Health Care Math 1: Necessary Numbers
Innumeracy and math-phobia have many downsides. One is the failure even to ask the right questions. Here is a list of some important questions which are necessary to know the answers to in order to have an informed debate on health care.
This is the first in a series of related posts.
Whether one looks at the 2000 page Democratic plan or the 200 page Republican plan, costs must be analyzed.
Let’s pretend the CBO knows what it is doing. How could it go about making reasonable estimates about the cost of reform and how to pay that cost? It could start by making simple lists of where expenditures must be raised, where they can be lowered, and where revenues can be increased.
Some of the numbers pertain to public expenditures and some to private ones. This distinction should be carefully delineated.
Here is an attempt at such a list without the numbers. The numbers to be filled in are annual numbers estimated actuarially or otherwise. Each line should be derived from a more detailed worksheet with explanations of why those estimates seem reasonable.
1) Higher Costs:
a) New mandates for all health insurance
b) Insurance for the uninsured
c) Total new costs (add lines a and b)
2) Cost Savings
a) Reduced or no profits
b) Net lower administrative costs
c) Savings from less fraud and abuse
d) Lower prices from providers
e) Reduced benefits (rationing), especially from Medicare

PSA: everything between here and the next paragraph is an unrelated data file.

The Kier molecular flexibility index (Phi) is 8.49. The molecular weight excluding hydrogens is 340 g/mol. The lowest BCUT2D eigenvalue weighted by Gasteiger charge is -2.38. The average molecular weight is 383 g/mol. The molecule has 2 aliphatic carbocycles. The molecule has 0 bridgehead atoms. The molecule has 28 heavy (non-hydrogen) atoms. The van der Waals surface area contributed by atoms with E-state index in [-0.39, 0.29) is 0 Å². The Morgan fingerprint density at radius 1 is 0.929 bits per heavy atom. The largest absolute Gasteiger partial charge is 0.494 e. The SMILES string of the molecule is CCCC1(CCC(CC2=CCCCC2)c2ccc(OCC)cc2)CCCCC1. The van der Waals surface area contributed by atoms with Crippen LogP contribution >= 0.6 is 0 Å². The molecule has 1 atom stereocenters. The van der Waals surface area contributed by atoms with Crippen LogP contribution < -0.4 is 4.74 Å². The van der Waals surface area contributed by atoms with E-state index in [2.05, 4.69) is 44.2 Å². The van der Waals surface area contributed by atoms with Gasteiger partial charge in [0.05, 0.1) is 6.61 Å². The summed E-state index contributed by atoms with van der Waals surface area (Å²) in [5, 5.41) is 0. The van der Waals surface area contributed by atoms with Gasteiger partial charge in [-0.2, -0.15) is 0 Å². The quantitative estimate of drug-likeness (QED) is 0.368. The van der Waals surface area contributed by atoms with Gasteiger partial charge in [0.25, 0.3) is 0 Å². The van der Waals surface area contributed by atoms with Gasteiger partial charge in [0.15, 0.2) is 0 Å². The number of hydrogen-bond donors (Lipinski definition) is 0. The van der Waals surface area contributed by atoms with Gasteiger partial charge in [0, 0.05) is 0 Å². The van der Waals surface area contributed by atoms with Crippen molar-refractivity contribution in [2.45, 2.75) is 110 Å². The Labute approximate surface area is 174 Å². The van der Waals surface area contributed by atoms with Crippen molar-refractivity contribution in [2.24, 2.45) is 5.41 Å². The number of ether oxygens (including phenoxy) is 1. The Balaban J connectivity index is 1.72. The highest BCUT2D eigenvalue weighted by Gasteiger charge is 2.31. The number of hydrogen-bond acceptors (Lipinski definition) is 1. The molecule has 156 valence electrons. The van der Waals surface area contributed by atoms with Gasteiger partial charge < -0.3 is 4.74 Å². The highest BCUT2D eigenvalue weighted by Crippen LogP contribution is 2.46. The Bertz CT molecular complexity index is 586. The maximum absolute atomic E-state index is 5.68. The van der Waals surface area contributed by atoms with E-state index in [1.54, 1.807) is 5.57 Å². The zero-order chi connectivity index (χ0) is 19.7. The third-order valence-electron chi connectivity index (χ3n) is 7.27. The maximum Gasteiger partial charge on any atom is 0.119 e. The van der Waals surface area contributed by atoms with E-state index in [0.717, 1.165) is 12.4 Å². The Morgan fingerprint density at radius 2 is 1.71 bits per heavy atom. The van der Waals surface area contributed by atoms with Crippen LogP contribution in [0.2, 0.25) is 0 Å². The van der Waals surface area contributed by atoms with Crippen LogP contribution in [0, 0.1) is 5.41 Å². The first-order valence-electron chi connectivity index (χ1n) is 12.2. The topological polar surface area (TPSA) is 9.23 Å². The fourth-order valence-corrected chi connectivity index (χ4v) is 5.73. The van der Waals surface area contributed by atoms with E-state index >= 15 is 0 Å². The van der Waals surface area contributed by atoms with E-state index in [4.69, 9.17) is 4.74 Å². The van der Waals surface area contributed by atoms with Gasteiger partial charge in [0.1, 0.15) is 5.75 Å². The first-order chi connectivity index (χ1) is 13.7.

f) Savings from more preventative care
g) Total lower costs (add lines a through f)
3) Higher Revenues
a) Premiums from the newly insured
b) Higher premiums from the insured
c) Taxes or penalties from those who refuse insurance
d) Taxes on private insurance
e) State subsidies (higher taxes or borrowing)
f) Federal subsidies (higher taxes or borrowing)
g) Total higher revenues (add lines a through f)
The rest is easy. Just add lines 2e and 3g and subtract line 1c. If they are not equal, adjust line 3f and pay for it with still other taxes or borrowing.
Don’t let anyone tell you that these calculations are just too hard for either Congressmen or ordinary taxpayers to understand. The numbers should be published and publicly debated. Anything less is a violation of the rights of a free people.
Attacking Sarah Palin, frustrated town hall attendees, and Fox News may be great sport, but passing unintelligible 2000 page bills with unknown rules and obscure costs built in, is hardly consistent with the oaths of office taken by Congress.